What is phlegm?
Phlegm is that thick, sticky stuff that hangs around in the back of your throat when you’re sick. At least that’s when most people notice it. But did you know that you have this mucus all the time?
Mucus membranes make phlegm to protect and support your respiratory system. These membranes line your:
Mucus is sticky so that it can trap dust, allergens, and viruses. When you’re healthy, the mucus is thin and less noticeable. When you’re sick or exposed to too many particles, the phlegm can get thick and become more noticeable as it traps these foreign substances.
Phlegm is a healthy part of your respiratory system, but if it’s making you uncomfortable, you may want to find ways to thin it or remove it from your body.
Keep reading to learn about some natural remedies and over-the-counter medicines, and when you may want to see your doctor.
1. Humidify the air
Moisturizing the air around you can help keep mucus thin. You may have heard that steam can clear phlegm and congestion. There actually isn’t much evidence to support this idea, and it may even cause burns. Instead of steam, you can use a cool mist humidifier. You can run the humidifier safely all day long. You’ll just want to make sure that you change the water each day and clean your humidifier according to the package instruction.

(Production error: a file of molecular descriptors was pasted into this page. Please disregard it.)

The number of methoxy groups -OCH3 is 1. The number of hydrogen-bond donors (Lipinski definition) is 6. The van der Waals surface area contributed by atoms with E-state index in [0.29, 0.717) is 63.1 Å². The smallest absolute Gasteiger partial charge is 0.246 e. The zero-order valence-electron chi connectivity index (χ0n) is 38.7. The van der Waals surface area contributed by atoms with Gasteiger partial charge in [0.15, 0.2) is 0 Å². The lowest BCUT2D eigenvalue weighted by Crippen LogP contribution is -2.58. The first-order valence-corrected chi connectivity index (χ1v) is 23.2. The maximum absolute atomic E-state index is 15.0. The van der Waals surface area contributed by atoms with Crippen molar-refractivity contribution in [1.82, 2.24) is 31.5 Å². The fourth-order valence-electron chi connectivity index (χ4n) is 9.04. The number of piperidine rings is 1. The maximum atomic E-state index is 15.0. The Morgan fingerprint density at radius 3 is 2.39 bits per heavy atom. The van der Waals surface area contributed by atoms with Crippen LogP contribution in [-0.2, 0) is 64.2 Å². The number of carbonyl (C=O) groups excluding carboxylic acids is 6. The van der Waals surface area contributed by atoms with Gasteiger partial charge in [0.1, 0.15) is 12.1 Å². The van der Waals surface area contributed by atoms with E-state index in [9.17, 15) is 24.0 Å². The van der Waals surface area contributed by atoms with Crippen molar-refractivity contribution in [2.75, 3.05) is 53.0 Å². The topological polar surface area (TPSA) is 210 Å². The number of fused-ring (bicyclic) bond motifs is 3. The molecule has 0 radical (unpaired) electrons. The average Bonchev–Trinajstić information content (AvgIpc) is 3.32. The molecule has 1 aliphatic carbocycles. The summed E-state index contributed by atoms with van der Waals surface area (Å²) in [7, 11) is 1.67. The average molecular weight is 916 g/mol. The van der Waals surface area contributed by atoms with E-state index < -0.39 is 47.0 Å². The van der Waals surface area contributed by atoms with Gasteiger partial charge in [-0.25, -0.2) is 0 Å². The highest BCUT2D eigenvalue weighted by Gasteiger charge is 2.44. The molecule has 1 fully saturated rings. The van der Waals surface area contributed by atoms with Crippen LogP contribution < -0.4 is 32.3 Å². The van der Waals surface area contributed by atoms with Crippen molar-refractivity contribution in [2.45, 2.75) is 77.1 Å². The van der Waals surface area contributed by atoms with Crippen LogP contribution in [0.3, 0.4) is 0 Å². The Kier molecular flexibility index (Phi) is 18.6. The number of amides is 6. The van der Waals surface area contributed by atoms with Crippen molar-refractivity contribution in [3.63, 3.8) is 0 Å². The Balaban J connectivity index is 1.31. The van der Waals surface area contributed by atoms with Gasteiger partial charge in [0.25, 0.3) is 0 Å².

2. Stay hydrated
Drinking enough liquids, especially warm ones, can help your mucus flow. Water can loosen your congestion by helpingTrusted Source your mucus move.
Try sipping anything from juice to clear broths to chicken soup. Other good liquid choices include decaffeinated tea and warm fruit juice or lemon water.
3. Consume respiratory health-promoting ingredients
Try consuming foods and drinks that contain lemon, ginger, and garlic. There’s some anecdotal evidence that these may help treat colds, coughs, and excess mucus. Spicy foodsthat contain capsaicin, such as cayenne or chili peppers, may also helpTrusted Source temporarily clear sinuses and get mucus moving.
There is some scientific evidenceTrusted Source that the following foods and supplements may prevent or treat viral respiratory diseases:
More studies are needed, but for most people, adding these ingredients to your diet is safe to try. If you are taking any prescription medications, ask your doctor before adding any new ingredients to your diet (some can affect the efficacy).